High-Impact Tutoring Frequently Asked Questions (FAQs) For Educators

What is high-impact tutoring?

High-impact tutoring is one-on-one or small group instruction with the following characteristics:

  • Three or more sessions per week, each one at least 30-minutes long (later grades can benefit from longer 45- to 60-minute sessions),
  • a focus on cultivating tutor-student relationships,
  • use of formative assessments to monitor student learning,
  • alignment with the school curriculum, and
  • formalized tutor training and support.

High-impact tutoring leads to substantial learning gains for students by supplementing (but not replacing) students’ classroom experiences. High-impact tutoring responds to individual needs and complements students’ existing curriculum.

What makes a tutoring program “high-impact”?

High-impact tutoring programs are those that either have directly demonstrated significant gains in student learning through state-of-the-art research studies or have characteristics that have proven to accelerate student learning.

Here is a short presentation that further defines the seven dimensions of high-impact tutoring (tutors, instruction, learning integration, data use, equity, safety and cohesion) and makes the evidence-based case for high-impact tutoring.

What is NOT high-impact tutoring?

High-Impact tutoring does not:

  • Rely solely on the student or parent to understand what student’s academic needs are nor to initiate the tutor-student connection (such as purely homework help programs)
  • Use materials that are disconnected from school curriculum or of poor quality
  • Provide irregular interactions with multiple tutors
  • Use tutors who are not trained and coached on an ongoing basis

How do we know high-impact tutoring works?

The research evidence is clear: high-impact tutoring positively affects student learning.

Two recent meta-analyses found that, on average, tutoring interventions increase student learning outcomes by over one-third of a standard-deviation (Dietrichson et al., 2017; Nickow et al., 2020). The average effects of tutoring interventions are considered large for educational interventions (Kraft, 2020) and translate to between three and fifteen additional months of learning for students (Bloom et al., 2008). These analyses (as well as those of Ritter et al., 2009) focus exclusively on student learning outcomes, and do not speak to whether these tutoring interventions impact other, non-academic student outcomes.

In their 2017 meta-analysis, Dietrichson, Bog, Filges, and Jorgensen examined interventions that aimed to improve the educational achievement for low socioeconomic status (SES) students in elementary and middle school. Of all the interventions examined, tutoring was both the most common (36 of the 101 studies employed a tutoring component) and the most effective, with an average effect size of 0.36-standard deviations on standardized academic tests (95% confidence interval [CI] [0.26, 0.45]).

More recently, Nickow, Oreopoulous, and Quan (2020) surveyed 96 K-12 tutoring interventions evaluated in RCTs. They found strikingly similar results to those of Dietrichson and colleagues — the pooled effect size was 0.37-standard deviations on academic learning outcomes (95% CI [0.30, 0.43]). While the majority of these studies had relatively small sample sizes, 15 studies included over 400 participants and the magnitude of the effect attenuated only slightly. The larger-scale tutoring programs had an average effect size of 0.25-standard deviations on learning outcomes, and the effect size does not appear to get smaller as the sample size of large programs increased. These findings provide evidence that implementing tutoring programs at scale can meaningfully improve student outcomes.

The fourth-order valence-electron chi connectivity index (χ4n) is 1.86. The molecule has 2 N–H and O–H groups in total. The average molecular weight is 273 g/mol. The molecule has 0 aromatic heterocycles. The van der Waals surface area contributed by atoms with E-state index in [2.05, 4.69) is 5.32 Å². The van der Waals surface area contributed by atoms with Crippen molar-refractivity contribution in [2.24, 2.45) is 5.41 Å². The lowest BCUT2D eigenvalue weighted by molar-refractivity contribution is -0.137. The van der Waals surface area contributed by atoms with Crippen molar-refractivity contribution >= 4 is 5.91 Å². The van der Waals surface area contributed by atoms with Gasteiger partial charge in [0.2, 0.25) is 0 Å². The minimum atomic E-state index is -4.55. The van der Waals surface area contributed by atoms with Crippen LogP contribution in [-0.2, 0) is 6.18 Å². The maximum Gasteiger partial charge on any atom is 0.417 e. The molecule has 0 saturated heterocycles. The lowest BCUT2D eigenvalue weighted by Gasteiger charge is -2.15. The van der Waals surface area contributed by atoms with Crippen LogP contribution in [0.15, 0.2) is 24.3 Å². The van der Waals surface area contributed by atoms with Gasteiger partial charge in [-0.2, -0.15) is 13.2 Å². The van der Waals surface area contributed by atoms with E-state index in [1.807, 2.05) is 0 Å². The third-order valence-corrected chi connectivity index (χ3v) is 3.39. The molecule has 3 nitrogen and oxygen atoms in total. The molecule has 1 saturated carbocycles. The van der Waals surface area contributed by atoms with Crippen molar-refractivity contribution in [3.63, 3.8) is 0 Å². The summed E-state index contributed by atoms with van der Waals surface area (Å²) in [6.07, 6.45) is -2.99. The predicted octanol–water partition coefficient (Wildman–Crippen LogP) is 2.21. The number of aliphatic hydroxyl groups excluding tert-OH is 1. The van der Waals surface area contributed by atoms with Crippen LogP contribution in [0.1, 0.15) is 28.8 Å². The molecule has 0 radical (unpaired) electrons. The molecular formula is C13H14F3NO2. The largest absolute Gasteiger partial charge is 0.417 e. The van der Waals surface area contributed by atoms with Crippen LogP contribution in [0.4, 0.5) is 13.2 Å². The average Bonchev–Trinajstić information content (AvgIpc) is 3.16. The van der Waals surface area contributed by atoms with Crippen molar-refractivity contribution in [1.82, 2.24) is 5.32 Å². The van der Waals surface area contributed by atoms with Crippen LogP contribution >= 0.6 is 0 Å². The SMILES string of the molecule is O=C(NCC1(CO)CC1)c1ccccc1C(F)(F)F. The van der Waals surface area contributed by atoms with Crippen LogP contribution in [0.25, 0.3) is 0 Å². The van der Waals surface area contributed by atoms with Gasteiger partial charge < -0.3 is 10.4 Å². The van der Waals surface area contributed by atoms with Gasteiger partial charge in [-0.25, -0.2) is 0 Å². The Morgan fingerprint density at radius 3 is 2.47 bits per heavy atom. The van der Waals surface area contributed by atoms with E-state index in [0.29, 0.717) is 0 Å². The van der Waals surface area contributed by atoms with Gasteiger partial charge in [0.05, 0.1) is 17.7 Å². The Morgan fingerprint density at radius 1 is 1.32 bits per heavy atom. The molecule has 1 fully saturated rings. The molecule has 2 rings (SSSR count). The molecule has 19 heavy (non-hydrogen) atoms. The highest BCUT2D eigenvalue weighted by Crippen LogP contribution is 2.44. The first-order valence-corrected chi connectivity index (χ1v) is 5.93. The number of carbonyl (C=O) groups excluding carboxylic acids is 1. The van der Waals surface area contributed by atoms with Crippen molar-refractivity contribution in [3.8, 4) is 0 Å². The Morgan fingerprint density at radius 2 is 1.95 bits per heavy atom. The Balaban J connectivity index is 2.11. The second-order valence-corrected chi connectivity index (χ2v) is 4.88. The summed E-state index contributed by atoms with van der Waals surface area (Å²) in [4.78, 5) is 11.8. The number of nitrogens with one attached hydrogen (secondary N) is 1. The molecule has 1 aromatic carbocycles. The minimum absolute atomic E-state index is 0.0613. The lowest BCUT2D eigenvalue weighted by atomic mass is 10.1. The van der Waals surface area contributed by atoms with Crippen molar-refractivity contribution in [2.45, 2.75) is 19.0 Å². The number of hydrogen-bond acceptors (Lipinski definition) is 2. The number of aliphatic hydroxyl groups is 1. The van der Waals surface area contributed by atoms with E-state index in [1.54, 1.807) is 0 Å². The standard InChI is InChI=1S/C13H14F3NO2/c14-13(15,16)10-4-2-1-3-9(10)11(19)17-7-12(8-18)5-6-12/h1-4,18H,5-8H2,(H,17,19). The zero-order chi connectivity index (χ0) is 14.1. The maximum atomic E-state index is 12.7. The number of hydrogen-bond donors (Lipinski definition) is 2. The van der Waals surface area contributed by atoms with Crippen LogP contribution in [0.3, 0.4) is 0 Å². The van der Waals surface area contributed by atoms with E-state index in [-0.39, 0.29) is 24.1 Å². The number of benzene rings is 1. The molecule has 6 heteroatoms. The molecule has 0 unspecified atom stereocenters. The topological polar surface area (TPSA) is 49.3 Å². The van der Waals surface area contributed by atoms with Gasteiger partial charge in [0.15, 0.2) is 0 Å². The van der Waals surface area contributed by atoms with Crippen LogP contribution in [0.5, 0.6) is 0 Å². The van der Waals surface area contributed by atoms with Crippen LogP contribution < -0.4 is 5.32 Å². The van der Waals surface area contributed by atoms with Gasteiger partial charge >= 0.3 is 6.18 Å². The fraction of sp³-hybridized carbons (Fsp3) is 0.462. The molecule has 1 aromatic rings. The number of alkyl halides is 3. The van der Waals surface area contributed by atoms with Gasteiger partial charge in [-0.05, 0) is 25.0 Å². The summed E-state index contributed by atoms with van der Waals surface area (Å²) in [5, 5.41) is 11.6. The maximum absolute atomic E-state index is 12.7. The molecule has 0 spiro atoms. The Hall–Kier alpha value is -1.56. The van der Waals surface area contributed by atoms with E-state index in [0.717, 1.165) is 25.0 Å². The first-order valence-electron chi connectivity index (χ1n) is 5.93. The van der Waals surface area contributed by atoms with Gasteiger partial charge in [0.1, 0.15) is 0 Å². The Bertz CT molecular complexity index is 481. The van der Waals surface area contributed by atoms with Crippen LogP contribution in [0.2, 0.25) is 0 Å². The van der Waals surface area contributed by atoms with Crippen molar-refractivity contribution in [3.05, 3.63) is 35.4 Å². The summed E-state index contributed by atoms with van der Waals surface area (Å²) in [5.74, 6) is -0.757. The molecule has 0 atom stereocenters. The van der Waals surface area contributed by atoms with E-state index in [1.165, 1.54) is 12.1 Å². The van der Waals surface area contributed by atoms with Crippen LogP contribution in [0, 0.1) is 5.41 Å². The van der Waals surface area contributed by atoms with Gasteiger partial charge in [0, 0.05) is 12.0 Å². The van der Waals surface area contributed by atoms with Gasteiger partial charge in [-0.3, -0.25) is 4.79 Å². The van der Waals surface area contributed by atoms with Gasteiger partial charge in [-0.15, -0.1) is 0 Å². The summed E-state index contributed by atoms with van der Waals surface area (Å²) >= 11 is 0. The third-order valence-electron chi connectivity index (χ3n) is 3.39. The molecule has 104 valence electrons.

For whom does high-impact tutoring work?

While most research has focused on early literacy and middle and high school math, this range of grade levels indicates that programs for other grades would likely be effective if designed similarly. High-impact tutoring is effective for a range of students, including those who are far behind academically.

In what content areas does high-impact tutoring work?

While most research has focused on early literacy and middle and high school math, this range of subject areas indicates that programs for other subjects would likely be effective if designed similarly.

Who are high-impact tutors?

A wide range of people can become high-impact tutors. A high-impact tutor must have the appropriate content knowledge and the ability to engage productively with students. While teachers have proven to be particularly effective tutors, paraprofessionals can also be very effective tutors and may be more feasible to employ as tutors than teachers for both cost and logistical reasons. Tutoring programs staffed by volunteers and university students display positive, but consistently smaller impacts than those staffed by teachers and paraprofessionals.

How would high-impact tutoring affect my job?

High-impact tutoring supplements and supports classroom teaching. It provides your students with additional personalized and aligned instruction to meet their individual needs. High-impact tutoring can benefit from the time you take to inform tutors about your students’ needs, but good systems can minimize this time. High-impact tutoring programs can hire, train and coach the tutors, so that teachers can focus on teaching. High-impact tutoring can help teachers provide the personalized attention that they want for their students and can make their jobs easier.